McCarthy Scholarship accepting
The Matthew McCarthy Memorial Scholarship committee is accepting applications from graduating seniors of Oakwood, Fairmont and Archbishop Alter High Schools until April 1. The scholarship, sponsored by the Kettering Kiwanis Foundation, is dedicated to a “hardworking student with potential.”
“Matthew McCarthy believed that average, hardworking students would someday run the world because of their drive and steadfast determination, and we created this scholarship to honor his memory,” said Mary Lou McCarthy, Committee President.
Matthew McCarthy devoted his life to education, particularly the lessons of the Holocaust—eliminating hatred, discrimination and racism while promoting tolerance and acceptance. In 1987, he won the highly prized Yavner Award as Social Studies Teacher of the Year in New York.
Donations have been made worldwide to honor Matthew McCarthy’s lifelong commitment to education, culminating with this second annual $1,000 scholarship.
Application forms are available in the Guidance Offices of Oakwood, Fairmont and Alter High Schools for those who plan to attend a U.S. university on a full-time basis. Seniors should have better than a 2.5 grade point average. To be considered, applicants must submit:
A panel of judges consisting of a Kettering Kiwanis club officer and members of Matthew McCarthy’s family will select the recipient. The $1,000 scholarship will be awarded at a Kettering Kiwanis meeting.
For more information, contact Mary Lou McCarthy at (727) 581-6189 or email email@example.com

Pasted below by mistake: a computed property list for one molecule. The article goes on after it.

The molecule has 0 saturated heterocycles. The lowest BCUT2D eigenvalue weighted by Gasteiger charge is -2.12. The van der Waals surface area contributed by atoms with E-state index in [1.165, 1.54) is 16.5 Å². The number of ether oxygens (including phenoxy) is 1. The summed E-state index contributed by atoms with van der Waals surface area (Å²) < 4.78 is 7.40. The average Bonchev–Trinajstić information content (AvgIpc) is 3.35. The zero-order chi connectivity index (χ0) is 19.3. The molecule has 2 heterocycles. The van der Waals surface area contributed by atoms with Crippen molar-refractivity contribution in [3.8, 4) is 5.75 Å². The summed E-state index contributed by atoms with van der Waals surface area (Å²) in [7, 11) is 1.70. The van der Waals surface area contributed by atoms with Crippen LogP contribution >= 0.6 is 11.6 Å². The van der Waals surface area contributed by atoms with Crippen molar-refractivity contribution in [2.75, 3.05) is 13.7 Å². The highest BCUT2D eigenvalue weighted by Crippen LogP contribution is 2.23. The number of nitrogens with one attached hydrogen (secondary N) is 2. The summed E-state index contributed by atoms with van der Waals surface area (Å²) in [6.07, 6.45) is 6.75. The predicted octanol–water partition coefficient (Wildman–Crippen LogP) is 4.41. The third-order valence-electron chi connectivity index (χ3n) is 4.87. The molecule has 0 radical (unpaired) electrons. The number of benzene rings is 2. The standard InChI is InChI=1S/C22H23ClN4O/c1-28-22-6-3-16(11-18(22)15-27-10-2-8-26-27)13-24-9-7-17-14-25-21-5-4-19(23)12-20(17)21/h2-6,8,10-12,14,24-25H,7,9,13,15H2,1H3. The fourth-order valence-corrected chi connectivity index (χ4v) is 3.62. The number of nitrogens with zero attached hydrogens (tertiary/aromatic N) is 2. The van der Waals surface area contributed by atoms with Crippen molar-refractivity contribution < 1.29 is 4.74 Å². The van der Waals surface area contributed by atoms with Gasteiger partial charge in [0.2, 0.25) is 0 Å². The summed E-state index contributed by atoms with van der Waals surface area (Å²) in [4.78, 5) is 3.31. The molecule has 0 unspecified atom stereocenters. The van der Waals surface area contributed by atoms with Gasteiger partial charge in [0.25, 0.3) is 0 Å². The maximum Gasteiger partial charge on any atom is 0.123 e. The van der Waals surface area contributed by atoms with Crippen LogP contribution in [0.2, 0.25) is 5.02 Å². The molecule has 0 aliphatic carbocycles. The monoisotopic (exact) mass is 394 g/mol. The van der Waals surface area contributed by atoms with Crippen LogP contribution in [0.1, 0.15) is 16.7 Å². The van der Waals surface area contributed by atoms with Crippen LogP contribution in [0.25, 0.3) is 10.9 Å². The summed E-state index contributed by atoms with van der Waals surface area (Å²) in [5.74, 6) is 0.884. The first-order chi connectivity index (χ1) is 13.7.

Nominations accepted for Teacher of the Year
Nominations for the Ohio 2007-2008 TOTY™ (Teacher of the Year) are being accepted through April 30, 2008. The announcement came from the TOTY Award™ sponsor, Teachers’ Insurance Plan™, a car insurance program exclusively for members of the educational community.
The award will include $1,000 to the winning teacher and a $500 grant to that teacher’s school. The Ohio TOTY Award™ winner will also be eligible for the National TOTY Award™ that includes a special recognition and a $2,500 travel certificate.
Teachers, students and parents can nominate any of the state’s accredited teachers.
TOTY™ nomination forms are available online at www.teachers.com/toty. To nominate an educator, or yourself, explain in 250 words or less why this teacher should be the Teacher of the Year. Nominees will be judged on their ability to motivate students, their special talents, and their contribution to their school, students or educational community.
Winners will be announced at the start of the next school year.
Nominations for teacher award being accepted
For the third year running, Panera Bread will be teaming up with the Ohio PTA to celebrate Ohio teachers with the Panera Bread Rising Above Award. Panera Bread will be accepting nominations from now through April 1. The annual campaign invites both public and private school students to nominate a teacher that “rises above” the call of duty and proves to be a valuable resource in the classroom.
The campaign awards central Ohio educators in three grade levels: K-5, 6-8 and 9-12. Students are asked to submit a 100-200 word, essay stating why their teacher deserves to be honored with the Rising Above Award. Entry forms and contest rules are available at all 19 Panera Bread bakery-cafes located throughout the greater Columbus area, as well as online at www.paneraohio.com.
One grand-prize student winner per age category, per region, will be selected to receive a $100 savings bond and a $500 grant for his/her school. Winners in grades K-5 and 6-8 will also receive a Via-Panera catered breakfast for their classroom, and for grades 9-12 the student will receive a $25 gift card. Winning teachers will receive a $100 Panera Bread gift card and a special plaque to display in the classroom.